Since its beginnings in the 1980s, Christian rap, also known as Christian hip hop, has slowly gained in popularity. Now artists such as John Legend are partnering with Christian rappers like Lecrae to bring this music to the masses. The song “Drown,” a collaboration between the two artists, has been streamed 25.5 million times on platforms like Spotify since dropping July 2020.
James Rosseau was one of the first evangelists of Christian hip hop. After 13 years of growing his Holy Culture Radio (HCR) entertainment channel, it now streams out of Wilmington, Delaware, showcasing the unique sounds of Christian hip hop artists like Lecrae, KB, Trip Lee, and A.I. the Anomaly. Through a recent deal with SiriusXM radio in April of this year, HCR now has an audience of 5 million subscribed listeners 24/7. It’s the only national station among a handful of local radio stations in the U.S. devoted to this sub-genre of music that blends gospel and hip hop.
“It’s an art form that is gaining more recognition,” says Rosseau. “We play over 300 artists that most people don’t even know.” As he explains, these artists come from diverse backgrounds – from the inner cities to rural America — who aim to promote the gospel.
Rosseau sees great potential in the future of Christian hip hop, as record labels, associations and event organizers of Christian music festivals are partnering with Christian hip hop artists. For example, next year Christian rappers such as Andy Mineo will be part of the Winter Jam Tour, one of the nation’s largest Christian music tours in the U.S.
The Gospel Music Association estimates that 50 million people listen to at least one gospel song a month. Christian rap is a subset of that market and the music resonates with this unique audience.
A former senior executive at JPMorgan Chase and Allstate, Rosseau has the leadership acumen to grow HCR–showcasing the work of artists like DJ Lost and Found and Brinson–carving out a very specific niche in the music industry.
Rosseau, 51-years-old, initially pursued his heartfelt passion for music as a side gig in 2000. Rosseau and his wife Aishah created The Corelink Solution in Philadelphia with $200,000 of their own savings. The foundation serves Black communities in the U.S., offering free career development services to youth and young adults at churches and schools. Later that year, the local Corelink Radio Show was born. It was a platform where Rosseau streamed Christian hip hop music on Friday nights and aired podcasts on career, entrepreneurial and education subjects.
His work led him to meet other radio broadcasters that shared his interests including DJ/producer Vic Padilla, the founder of Holy Christian Radio, also based in Philadelphia, which Padilla had launched in 2003. Rosseau partnered with Padilla in 2008, and a year later bought the station from him for $10,000 when Padilla decided to retire.
When Rosseau bought HCR, it was on life support. “There was no staff in place to record, produce and stream content and no advertisers to generate revenue,” Rousseau reveals. He brought in volunteers and interns to help build audio and publishing content on the radio station and on its website and used his own money to keep it alive.
“Juggling a full-time career, running a foundation and growing a radio entertainment business was really tough,” he recalls. “There came a time I had to decide to take a giant leap of faith.” So, in 2018, after shoring up more personal savings needed to keep his ventures self-sustaining for two years, the exec exited corporate America, moved to Wilmington, and began running his foundation and radio channel full-time.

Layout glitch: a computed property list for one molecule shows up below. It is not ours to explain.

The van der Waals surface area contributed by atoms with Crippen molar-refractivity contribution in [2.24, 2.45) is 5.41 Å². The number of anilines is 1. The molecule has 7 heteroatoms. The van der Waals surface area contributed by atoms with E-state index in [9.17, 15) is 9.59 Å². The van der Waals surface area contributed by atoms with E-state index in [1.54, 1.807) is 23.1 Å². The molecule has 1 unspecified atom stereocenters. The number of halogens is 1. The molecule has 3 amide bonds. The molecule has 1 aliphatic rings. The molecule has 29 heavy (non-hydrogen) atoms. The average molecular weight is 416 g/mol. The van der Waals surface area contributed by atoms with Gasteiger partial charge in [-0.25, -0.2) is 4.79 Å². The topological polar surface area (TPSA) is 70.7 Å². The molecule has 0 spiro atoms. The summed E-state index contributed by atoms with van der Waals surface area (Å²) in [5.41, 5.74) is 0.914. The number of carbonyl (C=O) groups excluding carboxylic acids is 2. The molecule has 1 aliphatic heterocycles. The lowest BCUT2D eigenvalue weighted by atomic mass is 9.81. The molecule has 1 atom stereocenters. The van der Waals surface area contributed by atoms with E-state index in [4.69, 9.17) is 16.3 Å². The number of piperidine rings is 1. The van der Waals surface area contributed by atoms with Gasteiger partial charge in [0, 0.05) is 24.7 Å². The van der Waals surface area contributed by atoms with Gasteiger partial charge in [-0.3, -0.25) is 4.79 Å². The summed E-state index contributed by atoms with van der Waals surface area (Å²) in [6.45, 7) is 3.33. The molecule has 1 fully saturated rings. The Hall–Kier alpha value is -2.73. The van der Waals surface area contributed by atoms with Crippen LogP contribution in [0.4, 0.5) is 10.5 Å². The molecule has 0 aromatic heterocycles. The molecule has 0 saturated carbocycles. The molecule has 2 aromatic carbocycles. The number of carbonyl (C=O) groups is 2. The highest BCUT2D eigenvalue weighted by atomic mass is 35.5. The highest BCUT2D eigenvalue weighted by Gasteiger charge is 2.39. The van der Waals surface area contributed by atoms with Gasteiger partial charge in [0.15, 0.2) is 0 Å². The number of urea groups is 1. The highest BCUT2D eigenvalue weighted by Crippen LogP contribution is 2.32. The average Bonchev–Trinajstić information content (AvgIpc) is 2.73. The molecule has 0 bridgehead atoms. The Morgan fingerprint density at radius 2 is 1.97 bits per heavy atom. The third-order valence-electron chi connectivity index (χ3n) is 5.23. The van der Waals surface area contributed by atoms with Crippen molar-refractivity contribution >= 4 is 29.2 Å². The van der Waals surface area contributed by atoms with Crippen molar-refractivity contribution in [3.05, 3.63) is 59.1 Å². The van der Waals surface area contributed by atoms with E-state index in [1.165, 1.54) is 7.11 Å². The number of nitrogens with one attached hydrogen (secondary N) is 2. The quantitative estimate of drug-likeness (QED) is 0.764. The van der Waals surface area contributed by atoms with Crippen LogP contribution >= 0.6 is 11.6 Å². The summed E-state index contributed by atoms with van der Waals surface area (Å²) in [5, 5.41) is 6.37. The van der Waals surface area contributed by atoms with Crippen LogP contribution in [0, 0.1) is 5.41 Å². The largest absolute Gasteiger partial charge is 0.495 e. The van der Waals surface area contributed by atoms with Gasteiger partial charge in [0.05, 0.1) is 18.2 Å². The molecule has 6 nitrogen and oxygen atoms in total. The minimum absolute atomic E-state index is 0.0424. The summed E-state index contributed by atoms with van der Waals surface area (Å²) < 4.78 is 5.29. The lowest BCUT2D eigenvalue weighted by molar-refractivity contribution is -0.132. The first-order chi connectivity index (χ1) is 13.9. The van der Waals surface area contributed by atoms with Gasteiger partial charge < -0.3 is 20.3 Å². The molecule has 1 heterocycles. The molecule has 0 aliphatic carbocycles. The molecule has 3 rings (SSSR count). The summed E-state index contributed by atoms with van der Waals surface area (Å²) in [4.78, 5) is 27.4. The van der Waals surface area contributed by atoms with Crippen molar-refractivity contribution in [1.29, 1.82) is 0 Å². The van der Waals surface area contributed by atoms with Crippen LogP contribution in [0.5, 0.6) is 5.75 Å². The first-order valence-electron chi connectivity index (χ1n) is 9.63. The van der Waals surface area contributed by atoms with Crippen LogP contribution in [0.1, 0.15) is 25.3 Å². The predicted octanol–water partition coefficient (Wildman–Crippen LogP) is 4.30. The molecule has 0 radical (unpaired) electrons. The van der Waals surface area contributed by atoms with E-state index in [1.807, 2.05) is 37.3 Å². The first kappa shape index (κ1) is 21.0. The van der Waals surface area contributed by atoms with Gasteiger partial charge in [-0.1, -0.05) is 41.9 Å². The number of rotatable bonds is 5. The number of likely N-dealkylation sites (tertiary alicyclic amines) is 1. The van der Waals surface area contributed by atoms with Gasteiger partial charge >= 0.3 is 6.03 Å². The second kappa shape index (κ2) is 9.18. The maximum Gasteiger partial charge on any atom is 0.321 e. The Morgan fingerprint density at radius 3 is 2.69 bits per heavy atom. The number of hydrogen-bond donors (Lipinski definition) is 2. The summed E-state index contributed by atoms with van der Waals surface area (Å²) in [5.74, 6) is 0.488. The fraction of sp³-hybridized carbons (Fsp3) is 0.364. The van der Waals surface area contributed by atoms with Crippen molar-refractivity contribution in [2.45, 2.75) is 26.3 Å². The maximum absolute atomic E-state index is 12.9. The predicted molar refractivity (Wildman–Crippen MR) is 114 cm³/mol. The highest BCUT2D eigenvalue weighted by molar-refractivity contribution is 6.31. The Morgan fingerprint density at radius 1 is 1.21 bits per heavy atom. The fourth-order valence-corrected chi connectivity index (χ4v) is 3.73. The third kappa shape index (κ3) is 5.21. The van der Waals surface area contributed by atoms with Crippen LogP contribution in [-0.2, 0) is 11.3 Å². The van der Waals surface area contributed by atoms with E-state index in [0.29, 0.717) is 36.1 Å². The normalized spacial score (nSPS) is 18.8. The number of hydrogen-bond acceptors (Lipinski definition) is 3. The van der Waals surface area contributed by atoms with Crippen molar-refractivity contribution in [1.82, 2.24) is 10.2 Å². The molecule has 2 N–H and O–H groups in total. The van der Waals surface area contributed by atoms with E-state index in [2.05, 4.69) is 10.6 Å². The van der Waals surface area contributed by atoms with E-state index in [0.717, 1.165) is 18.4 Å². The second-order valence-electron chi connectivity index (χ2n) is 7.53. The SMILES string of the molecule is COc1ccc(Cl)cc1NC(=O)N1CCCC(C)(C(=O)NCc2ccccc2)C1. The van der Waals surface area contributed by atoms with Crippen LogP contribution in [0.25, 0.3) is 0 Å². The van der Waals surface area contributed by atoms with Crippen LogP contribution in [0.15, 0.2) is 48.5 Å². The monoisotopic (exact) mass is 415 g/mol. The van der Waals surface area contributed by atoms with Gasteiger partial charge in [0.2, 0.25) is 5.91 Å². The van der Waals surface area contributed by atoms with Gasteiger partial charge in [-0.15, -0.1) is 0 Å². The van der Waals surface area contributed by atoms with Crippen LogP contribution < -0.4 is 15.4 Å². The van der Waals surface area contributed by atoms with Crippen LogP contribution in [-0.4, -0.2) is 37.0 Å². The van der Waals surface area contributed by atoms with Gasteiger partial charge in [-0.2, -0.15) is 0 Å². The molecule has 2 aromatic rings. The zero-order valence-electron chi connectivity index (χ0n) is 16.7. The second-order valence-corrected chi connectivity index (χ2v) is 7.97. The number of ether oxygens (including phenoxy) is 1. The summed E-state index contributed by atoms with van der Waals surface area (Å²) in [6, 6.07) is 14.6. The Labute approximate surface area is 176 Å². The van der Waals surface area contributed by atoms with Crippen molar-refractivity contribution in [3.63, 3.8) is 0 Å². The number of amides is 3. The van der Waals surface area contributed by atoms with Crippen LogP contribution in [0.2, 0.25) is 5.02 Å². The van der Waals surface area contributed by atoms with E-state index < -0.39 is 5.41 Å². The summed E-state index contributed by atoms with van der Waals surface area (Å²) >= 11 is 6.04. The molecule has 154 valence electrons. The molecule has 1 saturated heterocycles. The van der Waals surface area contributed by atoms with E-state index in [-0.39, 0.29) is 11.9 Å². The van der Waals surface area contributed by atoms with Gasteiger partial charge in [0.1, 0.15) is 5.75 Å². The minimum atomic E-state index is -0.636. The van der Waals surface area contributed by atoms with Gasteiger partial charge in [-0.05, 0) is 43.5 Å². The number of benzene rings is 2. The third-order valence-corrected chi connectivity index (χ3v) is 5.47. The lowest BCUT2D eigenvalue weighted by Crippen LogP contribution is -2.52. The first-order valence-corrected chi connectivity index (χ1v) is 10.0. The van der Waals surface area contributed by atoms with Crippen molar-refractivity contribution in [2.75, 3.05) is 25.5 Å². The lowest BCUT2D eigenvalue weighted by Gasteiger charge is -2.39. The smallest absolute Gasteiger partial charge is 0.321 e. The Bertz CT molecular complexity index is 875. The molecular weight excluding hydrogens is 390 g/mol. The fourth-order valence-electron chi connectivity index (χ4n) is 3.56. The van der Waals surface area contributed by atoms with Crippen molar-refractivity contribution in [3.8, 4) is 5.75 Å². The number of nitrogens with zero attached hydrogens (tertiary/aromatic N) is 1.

He faced many challenges over the years until he snared the deal with SiriusXM. “The biggest was shoring up the capital needed to expand Holy Culture Radio and having the time and manpower to grow the business,” he points out.
Rosseau’s golden ticket was the 70-page business plan he put together for the executive team at SiriusXM. It included market research, a full description of HCR’s radio programs, and his strategy to reach an underserved market. “They were compelled by the value proposition,” he notes.
Today Rosseau runs HCR’s office and studio from Wilmington, Delaware and contracts with 14 other local radio station hosts throughout America. Currently he has an intern, consultant and one full-time employee who is the operations manager for Holy Culture Radio.
While growing Holy Culture Radio has not been easy, it has finally evolved into a revenue-producing operation that generates income from radio spot ads. Today HCR has four main advertisers and other advertisers in an array of sectors, from education and financial services to business services, in the pipeline.
By the end of next year, Rosseau expects revenues to reach $400,000 through radio ads on SiriusXM and digital ads running on the HCR website. “There is no market research on the size of Christian hip hop but if our listener base is any guide, it’s in the millions and it’s growing. Now everyone is taking notice.”
Favorite quote: “To whom much is given much is required.”
Mentor: Matt Winter, former president of Allstate Insurance. He taught me that there is nothing earned by playing it safe along the way as you build your business. Once you know what you want to accomplish you need to focus on your goal and go for it.
No.1 lesson learned: You need prayer and patience if you’re pursuing your purpose. I am pursuing my purpose in my second career.
Advice I’d give aspiring entrepreneurs: Do something you are passionate about as a starting point and back it with a business model. You’ll need that energy to drive you to continuously achieve.
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